THE OCEAN is a part of everyday life in the Caribbean, and with the right environment it can also be a driver of the region’s future. This was the overarching sentiment at the first donor roundtable of the “Harnessing Blue Economy Finance for SIDS Recovery and Sustainable Development”.
It is a joint programme, implemented by the United Nations Development Programme (UNDP) Barbados and the Eastern Caribbean, in collaboration with the United Nations Environment Programme (UNEP), the Food and Agriculture Organization (FAO), and the United Nations Resident Co-ordinator Office (RCO) under the SDG Joint Fund, held on October 21,2021, a UNDP release states.
This session was designed to engage key players in the region to envision the future of the Blue Economy with adequate access to public, private and innovative financing options. Speaking to the potential impacts of leveraging the Blue Economy, Kirk Humphrey, Minister of Maritime Affairs and the Blue Economy of Barbados stated, “We must turn around and face the ocean and recognise that the opportunities that we need lie in the ocean transport, energy, fisheries and more.” Supporting this view and further reinforcing the ocean’s role as an economic driver for recovery, this country’s Minister of Tourism, Civil Aviation, Sustainable Development and Culture, Carlos James noted that “The development of the blue economy is a critical part of our national, and by extension, regional recovery strategies”.
And Yolande Bain-Horsford, Minister for Sports, Culture and the Arts, Fisheries and Co-operatives of Grenada, sought to quantify the expansive resource represented by the Blue Economy and encouraged collaboration to sustainably reap the rewards. She expressed that every aspect of the economies of Small Islands Developing States (SIDS),can be considered as linked to the maritime sphere, and Grenada’s Exclusive Economic Zone (EEZ) in the sea is 75 times its land mass. “The task of sustainably developing the Blue Economy requires an interdisciplinary and cross-governmental approach,” she said.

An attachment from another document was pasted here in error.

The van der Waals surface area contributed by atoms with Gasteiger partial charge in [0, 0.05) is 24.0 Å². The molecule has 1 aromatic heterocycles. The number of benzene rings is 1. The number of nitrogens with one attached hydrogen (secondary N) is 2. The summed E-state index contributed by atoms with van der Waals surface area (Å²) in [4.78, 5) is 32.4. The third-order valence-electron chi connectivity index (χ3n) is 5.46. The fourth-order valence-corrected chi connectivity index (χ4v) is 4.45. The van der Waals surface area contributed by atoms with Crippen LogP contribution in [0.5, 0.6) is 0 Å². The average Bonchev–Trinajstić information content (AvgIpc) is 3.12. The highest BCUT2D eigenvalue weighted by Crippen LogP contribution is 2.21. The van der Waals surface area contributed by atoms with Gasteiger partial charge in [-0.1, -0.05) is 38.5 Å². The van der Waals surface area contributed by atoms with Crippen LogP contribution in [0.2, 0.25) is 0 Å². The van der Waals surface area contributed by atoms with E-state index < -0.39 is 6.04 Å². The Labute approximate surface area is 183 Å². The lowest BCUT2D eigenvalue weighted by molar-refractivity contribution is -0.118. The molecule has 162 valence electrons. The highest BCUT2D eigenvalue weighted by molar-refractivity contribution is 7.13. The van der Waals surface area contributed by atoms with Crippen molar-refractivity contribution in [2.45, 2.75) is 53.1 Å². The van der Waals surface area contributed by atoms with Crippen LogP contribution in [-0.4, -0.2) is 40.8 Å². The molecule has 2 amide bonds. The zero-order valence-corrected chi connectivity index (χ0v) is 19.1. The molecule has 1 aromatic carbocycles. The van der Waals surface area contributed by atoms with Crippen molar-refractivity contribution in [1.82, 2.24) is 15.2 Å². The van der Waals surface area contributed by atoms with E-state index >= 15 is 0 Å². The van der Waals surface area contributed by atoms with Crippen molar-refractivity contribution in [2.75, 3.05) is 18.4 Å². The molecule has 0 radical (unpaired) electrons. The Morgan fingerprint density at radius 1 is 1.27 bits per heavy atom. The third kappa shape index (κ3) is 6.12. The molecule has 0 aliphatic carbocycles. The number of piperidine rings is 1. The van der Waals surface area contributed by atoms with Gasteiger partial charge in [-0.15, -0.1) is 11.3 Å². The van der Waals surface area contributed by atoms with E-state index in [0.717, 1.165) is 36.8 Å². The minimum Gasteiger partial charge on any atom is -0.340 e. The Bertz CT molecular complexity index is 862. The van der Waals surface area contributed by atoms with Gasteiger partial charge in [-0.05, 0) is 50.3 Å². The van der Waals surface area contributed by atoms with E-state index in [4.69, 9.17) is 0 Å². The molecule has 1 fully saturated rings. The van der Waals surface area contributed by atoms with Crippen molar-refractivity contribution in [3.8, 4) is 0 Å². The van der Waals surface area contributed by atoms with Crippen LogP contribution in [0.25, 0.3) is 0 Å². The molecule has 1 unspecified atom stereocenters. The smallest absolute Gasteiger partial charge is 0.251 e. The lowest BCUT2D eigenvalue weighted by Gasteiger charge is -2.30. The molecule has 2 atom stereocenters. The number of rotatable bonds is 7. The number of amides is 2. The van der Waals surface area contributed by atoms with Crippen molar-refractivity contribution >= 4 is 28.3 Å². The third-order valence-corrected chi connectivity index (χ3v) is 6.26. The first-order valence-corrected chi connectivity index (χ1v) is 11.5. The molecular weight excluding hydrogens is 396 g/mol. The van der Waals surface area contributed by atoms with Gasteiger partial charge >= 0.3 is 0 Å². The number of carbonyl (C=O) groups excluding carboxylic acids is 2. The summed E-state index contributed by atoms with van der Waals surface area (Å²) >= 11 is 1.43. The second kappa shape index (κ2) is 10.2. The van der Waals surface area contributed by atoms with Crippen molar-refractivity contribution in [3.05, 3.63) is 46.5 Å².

The Joint Programme is supporting three Eastern Caribbean countries: Barbados, Grenada and St Vincent and the Grenadines in the development of an enabling environment for the financing of the Blue Economy, through the identification of policy and regulation gaps and the definition of specific financing mechanisms for Blue Economy initiatives to achieve resilient growth.
Valerie Cliff, Resident Representative of UNDP Barbados and the Eastern Caribbean explained that: “Over the coming year UNDP, UNEP and FAO will work collaboratively to strengthen public and private sector co-operation and to catalyse innovative financing for the Blue Economy. Specifically, this joint programme will support the development of integrated national financing frameworks in each of the three countries, reflecting national priorities and tailored to country contexts, but with the aim of replicability further afield in the region.”
The project, which began in August 2020 will run for 24 months concluding in July 2022, and is a key joint project, ranked as a critical facet of the UN Reform in the portfolio of the UN Development System in Barbados and the Eastern Caribbean. For Small Island Developing States, the Blue Economy is fundamental to realising the 2030 Sustainable Development Goal (SDG) agenda as it offers social and environmental benefits that are financially sustainable, climate-resilient and tailored to meeting local stakeholders’ needs.
At this time when existential threats like COVID-19 and climate change are impacting the region, it is vital that developmental efforts reinforce the need for regional resilience and building forward better, the release notes. This Joint Programme is part of the work of UNDP Barbados and the Eastern Caribbean in its commitment to promoting economic diversification, job creation and resilience with the “Blue Economy for Green Islands” vision. As the Caribbean continues to seek solutions to support vulnerable groups, UNDP Barbados and the Eastern Caribbean in partnership with governments and stakeholders, remains dedicated to the advancement of inclusive and sustainable development throughout the region and building resilient communities that can withstand shocks and crises.